12. #92
    Join Date
    Dec 2002
    Location
    Monterey Bay, California
    Posts
    10,260
    Post Thanks / Like
    Likes (Given)
    28
    Likes (Received)
    220

    Post

    "... 'Electric Motor Repair' by Rosenberg & Hand ..."

    The best of these (and, most affordable, too) is the earlier Rosenberg edition.

    The Rosenberg edition has lots of info on now obsolete motor configurations, such as those seen in the machinery that are routinely discussed in these forums.

    Instant-reverse motors are discussed in detail in the older edition, possibly because these, then, had wider applications, beyond the obvious "commodity" garage door and entrance gate opener applications.

    Sometimes, older is better.

  13. #93
    Join Date
    Oct 2001
    Location
    Lewes, DE.
    Posts
    1,419
    Post Thanks / Like
    Likes (Given)
    0
    Likes (Received)
    1

    Post

    Hi There,

    Sometimes, older is better.
    Quite true! If we didn't like older things, we wouldn't be addicted to South Bend Lathes.

    I've been doing a bit more study of Paula's diagram and I think the internals of the relay are incorrect. According to the diagram, ALL the current the motor is using passes though the relay coil . That just doesn't seem right.

    -Blue Chips-
    Webb

  14. #94
    Join Date
    Sep 2005
    Location
    Indiana, USA
    Posts
    2,868
    Post Thanks / Like
    Likes (Given)
    0
    Likes (Received)
    72

    Post

    ...I think the internals of the relay are incorrect. According to the diagram, ALL the current the motor is using passes though the relay coil . That just doesn't seem right.
    That does seem unusual, but the coil could easily be rated for the same current as the motor windings. Maybe it has something to do with Jim's theory about the back EMF delaying the relay coil's change of state. I will admit that most relays I've seen do not have coils that are rated at anywhere near their contact rating, by design.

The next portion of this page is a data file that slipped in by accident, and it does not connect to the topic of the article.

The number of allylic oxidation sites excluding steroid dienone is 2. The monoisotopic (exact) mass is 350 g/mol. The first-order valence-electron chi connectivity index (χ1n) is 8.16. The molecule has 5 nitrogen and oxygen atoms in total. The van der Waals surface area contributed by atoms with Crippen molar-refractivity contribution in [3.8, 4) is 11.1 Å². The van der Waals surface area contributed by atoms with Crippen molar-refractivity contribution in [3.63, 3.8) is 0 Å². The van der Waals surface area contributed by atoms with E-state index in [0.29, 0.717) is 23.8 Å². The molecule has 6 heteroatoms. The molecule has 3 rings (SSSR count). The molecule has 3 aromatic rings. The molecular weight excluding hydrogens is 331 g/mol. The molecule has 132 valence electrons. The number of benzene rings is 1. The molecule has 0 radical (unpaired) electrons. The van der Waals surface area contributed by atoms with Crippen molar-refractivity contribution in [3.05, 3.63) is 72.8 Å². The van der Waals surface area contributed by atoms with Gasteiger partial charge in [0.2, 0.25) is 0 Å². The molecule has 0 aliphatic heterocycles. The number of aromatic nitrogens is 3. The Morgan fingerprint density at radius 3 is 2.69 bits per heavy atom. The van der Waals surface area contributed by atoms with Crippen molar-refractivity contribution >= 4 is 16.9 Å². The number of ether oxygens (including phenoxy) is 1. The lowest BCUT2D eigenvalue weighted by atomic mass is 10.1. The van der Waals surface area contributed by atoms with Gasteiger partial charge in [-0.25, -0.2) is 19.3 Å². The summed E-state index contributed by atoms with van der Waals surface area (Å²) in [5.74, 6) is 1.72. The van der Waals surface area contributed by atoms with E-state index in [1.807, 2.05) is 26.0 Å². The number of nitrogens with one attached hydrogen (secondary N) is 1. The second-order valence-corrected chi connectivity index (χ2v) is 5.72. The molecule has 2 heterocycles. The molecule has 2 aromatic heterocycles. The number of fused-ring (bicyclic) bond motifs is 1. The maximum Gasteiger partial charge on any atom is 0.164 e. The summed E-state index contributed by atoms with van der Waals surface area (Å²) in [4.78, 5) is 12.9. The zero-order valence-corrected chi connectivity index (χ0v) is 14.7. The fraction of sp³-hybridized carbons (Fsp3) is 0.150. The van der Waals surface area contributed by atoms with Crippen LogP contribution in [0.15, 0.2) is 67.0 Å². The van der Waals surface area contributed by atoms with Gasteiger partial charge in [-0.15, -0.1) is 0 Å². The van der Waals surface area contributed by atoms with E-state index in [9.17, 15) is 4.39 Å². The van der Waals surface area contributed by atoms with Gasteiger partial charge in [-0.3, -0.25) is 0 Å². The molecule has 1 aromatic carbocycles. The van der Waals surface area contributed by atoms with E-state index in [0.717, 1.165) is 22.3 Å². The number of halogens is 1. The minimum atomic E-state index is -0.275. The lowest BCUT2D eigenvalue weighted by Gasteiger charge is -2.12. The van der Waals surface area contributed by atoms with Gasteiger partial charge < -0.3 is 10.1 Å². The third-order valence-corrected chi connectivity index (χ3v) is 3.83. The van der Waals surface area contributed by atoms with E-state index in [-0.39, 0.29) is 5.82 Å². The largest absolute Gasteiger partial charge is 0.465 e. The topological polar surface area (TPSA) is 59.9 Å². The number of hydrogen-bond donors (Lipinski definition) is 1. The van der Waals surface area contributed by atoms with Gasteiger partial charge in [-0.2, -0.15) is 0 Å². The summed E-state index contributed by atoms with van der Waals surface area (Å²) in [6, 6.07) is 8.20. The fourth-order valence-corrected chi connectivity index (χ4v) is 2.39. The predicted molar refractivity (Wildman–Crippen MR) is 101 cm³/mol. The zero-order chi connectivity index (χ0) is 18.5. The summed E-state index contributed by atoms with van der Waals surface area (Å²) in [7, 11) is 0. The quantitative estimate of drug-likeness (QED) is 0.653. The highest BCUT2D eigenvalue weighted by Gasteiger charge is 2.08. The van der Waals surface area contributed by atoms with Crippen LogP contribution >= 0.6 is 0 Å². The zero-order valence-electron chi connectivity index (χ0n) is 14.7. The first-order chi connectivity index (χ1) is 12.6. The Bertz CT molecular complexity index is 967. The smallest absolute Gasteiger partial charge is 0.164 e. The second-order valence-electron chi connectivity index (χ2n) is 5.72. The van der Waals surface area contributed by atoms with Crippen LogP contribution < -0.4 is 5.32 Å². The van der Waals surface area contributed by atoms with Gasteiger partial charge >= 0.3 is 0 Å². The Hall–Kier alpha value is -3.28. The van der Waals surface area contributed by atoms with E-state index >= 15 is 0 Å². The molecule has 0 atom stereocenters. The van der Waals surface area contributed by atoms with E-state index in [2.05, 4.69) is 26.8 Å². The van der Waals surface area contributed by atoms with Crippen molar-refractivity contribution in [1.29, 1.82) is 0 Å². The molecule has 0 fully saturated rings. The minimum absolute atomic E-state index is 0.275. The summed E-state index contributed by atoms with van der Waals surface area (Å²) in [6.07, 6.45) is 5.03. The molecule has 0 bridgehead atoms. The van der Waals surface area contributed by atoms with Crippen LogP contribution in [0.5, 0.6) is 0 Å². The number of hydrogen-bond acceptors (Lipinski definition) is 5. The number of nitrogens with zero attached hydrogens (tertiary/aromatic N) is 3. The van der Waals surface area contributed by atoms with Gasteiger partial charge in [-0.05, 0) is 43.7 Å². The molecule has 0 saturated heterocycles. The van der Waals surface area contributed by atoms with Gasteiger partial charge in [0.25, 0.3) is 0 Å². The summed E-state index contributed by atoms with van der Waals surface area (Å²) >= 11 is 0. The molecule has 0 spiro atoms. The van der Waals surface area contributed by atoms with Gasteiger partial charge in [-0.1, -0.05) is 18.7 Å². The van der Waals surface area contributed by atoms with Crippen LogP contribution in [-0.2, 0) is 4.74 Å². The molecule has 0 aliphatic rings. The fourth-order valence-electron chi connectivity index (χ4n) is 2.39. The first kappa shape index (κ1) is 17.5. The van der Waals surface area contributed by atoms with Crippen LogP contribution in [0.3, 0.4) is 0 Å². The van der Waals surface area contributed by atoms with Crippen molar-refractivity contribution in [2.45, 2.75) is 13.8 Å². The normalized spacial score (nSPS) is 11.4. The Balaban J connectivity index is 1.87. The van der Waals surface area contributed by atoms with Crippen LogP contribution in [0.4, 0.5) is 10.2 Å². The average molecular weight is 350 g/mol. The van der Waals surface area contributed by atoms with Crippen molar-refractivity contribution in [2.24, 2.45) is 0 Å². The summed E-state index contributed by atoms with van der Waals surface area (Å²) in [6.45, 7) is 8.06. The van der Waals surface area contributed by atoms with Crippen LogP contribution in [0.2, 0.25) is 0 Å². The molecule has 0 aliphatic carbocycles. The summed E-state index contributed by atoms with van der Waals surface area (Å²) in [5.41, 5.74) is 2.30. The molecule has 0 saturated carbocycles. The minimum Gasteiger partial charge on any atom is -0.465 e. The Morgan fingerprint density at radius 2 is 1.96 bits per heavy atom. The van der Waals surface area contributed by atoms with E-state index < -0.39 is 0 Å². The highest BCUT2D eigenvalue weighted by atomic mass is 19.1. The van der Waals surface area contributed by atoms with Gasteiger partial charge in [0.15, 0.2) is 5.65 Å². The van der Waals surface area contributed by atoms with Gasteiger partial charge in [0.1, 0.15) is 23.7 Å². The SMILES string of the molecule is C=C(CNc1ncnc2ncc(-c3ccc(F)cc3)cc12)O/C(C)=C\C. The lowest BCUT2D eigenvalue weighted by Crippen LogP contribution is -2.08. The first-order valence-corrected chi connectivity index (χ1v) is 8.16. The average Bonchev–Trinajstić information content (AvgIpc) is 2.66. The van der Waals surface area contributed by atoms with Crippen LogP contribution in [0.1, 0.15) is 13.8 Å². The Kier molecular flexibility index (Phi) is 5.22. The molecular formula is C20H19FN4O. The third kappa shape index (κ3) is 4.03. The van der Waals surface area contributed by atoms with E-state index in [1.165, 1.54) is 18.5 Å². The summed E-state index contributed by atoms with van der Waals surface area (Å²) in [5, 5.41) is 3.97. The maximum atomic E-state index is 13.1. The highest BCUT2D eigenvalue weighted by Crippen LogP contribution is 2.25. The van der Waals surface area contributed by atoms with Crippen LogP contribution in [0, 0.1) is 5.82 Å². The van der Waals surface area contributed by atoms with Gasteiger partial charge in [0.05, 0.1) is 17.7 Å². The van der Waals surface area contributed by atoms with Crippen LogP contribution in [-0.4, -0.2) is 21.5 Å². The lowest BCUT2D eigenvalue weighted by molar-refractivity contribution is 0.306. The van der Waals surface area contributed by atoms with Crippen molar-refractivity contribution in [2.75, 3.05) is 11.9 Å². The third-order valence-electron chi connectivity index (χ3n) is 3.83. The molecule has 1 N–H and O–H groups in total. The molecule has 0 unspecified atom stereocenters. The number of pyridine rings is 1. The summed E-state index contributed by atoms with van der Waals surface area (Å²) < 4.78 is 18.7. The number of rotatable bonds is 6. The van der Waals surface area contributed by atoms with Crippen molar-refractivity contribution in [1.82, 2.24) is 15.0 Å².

Paula

  15. #95
    Join Date
    Oct 2001
    Location
    Lewes, DE.
    Posts
    1,419
    Post Thanks / Like
    Likes (Given)
    0
    Likes (Received)
    1

    Post

    Hi There,

    but the coil could easily be rated for the same current as the motor windings.
    Well, that could be possible. But there is something else that bothers me.

    If I understand your drawing, current from the "H" (Hot lead I assume) passes through the drum switch and on one branch, passes to the run windings and on to terminal 7 on the relay.

    At the same time, current from "H" passes through the drum switch throught the start winding and starting cap. and back though the drum switch and on to the centrifical switch at T1. There (if the diagram is representing the state of switches and relays at start-up), current passes thought terminal 8 and the relay coil back to the "N" (Neutral I assume) lead.

    So there is current passing through the start winding and cap. initially and when the relay energizes, the contact 7 is switched from 9 to 8 and current can now pass though the run winding and the motor can start turning. Okay, I see that.

    As the motor speeds-up in RPM and reaches about 75% of its rated RPM, the centrifical switch "switches" T1 from 8 to 9 and the start windings and cap. disconnect. Now the motor is running.

    Now the drum switch is moved from one direction to the other direction (i.e. reversed). The momentary interuption of current should make the relay open the contacts at 8 and close them at 9. At this point, there is no current flow through the motor! Very quickly, the relay re-energizes and the contact at 9 opens and closes at 8 again. The run windings have current flow again but the motor hasn't slowed down enough for the centrifical switch to change its position. So, no current is flowing through the start windings and the motor will not reverse!

    Well, at least, that is how I see it. Am I missing something?

    Good Luck!
    -Blue Chips-
    Webb

  16. #96
    Join Date
    Dec 2002
    Location
    Monterey Bay, California